[Openmcl-devel] Speed, compilers and multi-core processors

Dan Weinreb dlw at itasoftware.com
Wed May 20 11:12:36 PDT 2009

One source says that CUDA can do anything you can do in C
other than function pointers and recursion.  Probably this
means no stack, locals are allocated at fixed addresses
just like globals, each procedure has one global cell
as a return address, etc.

Dan Weinreb wrote:
> Rainer Joswig wrote:
>> sm, etc.
>> A special challenge is the garbage collector. Today we have few 
>> concurrent threads. In the near future one
>> may have 64 concurrent threads running on a desktop computer CPU. 
>> That means when all 64 threads are
>> busy, they may produce garbage 64 times as fast as a single thread. 
>> So it might be not that clever
>> to run the garbage generator with 64 threads and the garbage 
>> collector with only one thread (while halting other
>> Lisp computation).
> There's been a lot of interesting work done in that area, too.  The 
> JRockit
> implementation of the Java Virtual Machine has both "concurrent" and
> "parallel" GC technology, which I believe has been published by the
> people who did it.  (The company is in, I think, Sweden, and was
> bought by BEA (when I worked there), which in turn was bought
> by Oracle.  You can still get it for free from Oracle, I'm pretty sure.)
>> It would also be interesting to identify general issues with Common 
>> Lisp with respect to implementing it with multiple concurrent threads 
>> - for example to compare implementations and to identify areas where 
>> implementations need to do something.
> I once asked Gary Byers about how CCL deals with the issue that
> the Java people refer to as the "memory model".  He sent me an
> answer that I didn't quite grasp, and then I dropped the conversation,
> but I'm still interested.   The Java Language Spec had a number of
> rules intended to make sure everything was well-defined in the
> face of complicated cache coherency, not to mention compilers
> that re-order operations, and so on.  The original memory model
> was found to have some bad properties, and William Pugh of
> U. Delaware (I think) discovered these problems and figured
> out how to fix them.  I don't know what's happened since
> then.
> -- Dan
>> A useful 'conservative' approach is to advance the capabilities for 
>> programming with concurrent threads. But if a user's application 
>> domain offers chances for parallel computation, concurrent threads 
>> might not be the best answer. For the average user, the GPU approach 
>> could make a big difference in user experience in the next years - my 
>> guess.
>> Regards,
>> Rainer Joswig
>> Am 19.05.2009 um 14:05 schrieb Alexander Repenning:
>>> not so fast ;-)
>>> The "how can we make use of multiple cores" is currently on the 
>>> the hottest funding topics supported by NSF, DOE, Microsoft, .....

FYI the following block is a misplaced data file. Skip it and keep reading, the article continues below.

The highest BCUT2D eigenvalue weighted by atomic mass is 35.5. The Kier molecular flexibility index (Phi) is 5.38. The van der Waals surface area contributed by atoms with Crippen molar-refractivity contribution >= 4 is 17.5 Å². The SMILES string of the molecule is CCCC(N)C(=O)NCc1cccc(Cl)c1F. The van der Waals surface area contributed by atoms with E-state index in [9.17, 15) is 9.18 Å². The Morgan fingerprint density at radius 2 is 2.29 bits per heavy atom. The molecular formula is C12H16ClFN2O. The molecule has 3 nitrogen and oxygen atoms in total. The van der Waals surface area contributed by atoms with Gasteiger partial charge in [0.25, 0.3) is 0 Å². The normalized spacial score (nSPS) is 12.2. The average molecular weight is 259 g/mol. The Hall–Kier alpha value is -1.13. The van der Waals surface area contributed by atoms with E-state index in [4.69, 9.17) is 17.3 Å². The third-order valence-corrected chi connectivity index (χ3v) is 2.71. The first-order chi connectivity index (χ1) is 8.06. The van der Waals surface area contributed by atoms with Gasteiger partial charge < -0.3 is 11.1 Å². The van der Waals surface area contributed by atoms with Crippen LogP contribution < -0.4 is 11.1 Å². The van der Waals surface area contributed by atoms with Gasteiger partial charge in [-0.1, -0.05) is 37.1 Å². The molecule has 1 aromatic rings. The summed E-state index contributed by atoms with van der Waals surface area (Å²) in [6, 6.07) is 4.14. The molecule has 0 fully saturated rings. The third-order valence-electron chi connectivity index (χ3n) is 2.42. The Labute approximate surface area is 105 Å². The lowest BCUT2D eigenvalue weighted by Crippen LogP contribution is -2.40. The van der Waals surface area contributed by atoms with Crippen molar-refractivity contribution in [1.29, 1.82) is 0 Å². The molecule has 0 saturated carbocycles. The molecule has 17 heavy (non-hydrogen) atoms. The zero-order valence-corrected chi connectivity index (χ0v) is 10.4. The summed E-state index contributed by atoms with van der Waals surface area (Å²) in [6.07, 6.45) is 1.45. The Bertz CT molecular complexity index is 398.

>>> Perhaps it is the Lisp way to look at architectures such as the x86 
>>> and see mostly limitations when indeed there are plenty of 
>>> opportunities. This is not about registers but about enabling end 
>>> user programmers such as scientists to make use of parallelism. The 
>>> big question is how to reconceptualize programming. One of the main 
>>> problems is the need to overcome bad algorithmic assumptions 
>>> especially the use of unnecessary loops. For instance, in 
>>> Bioinformatics textbooks are full of loop based implementations of 
>>> algorithms dealing with huge data structures such as gene sequences. 
>>> In many cases one could replace sequential loops with parallel 
>>> execution.
>>> Zoom out of the low level view of things. What could multi core Lisp 
>>> do? Look at the computational challenges that users are dealing 
>>> with. Try to come up with new computational paradigms that could 
>>> help. Lisp could be a great platform to explore these 
>>> issues. Careful: if you can contribute to this you may actually 
>>> receive funding.
>>> alex
>>> On May 18, 2009, at 10:45 AM, Brian Mastenbrook wrote:
>>>> On Mon, 2009-05-18 at 10:13 -0400, Glen Foy wrote:
>>>>> My ignorance of compiler design is breathtaking, but could multi-core
>>>>> compiler techniques be used to compensate for Intel's register-starved
>>>>> architecture?
>>>> In a word, no.
>>> Prof. Alexander Repenning
>>> University of Colorado
>>> Computer Science Department
>>> Boulder, CO 80309-430
>>> vCard: http://www.cs.colorado.edu/~ralex/AlexanderRepenning.vcf 
>>> <http://www.cs.colorado.edu/%7Eralex/AlexanderRepenning.vcf>
>>> _______________________________________________
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>> Rainer Joswig, Hamburg, Germany
>> http://lispm.dyndns.org/
>> mailto:joswig at lisp.de
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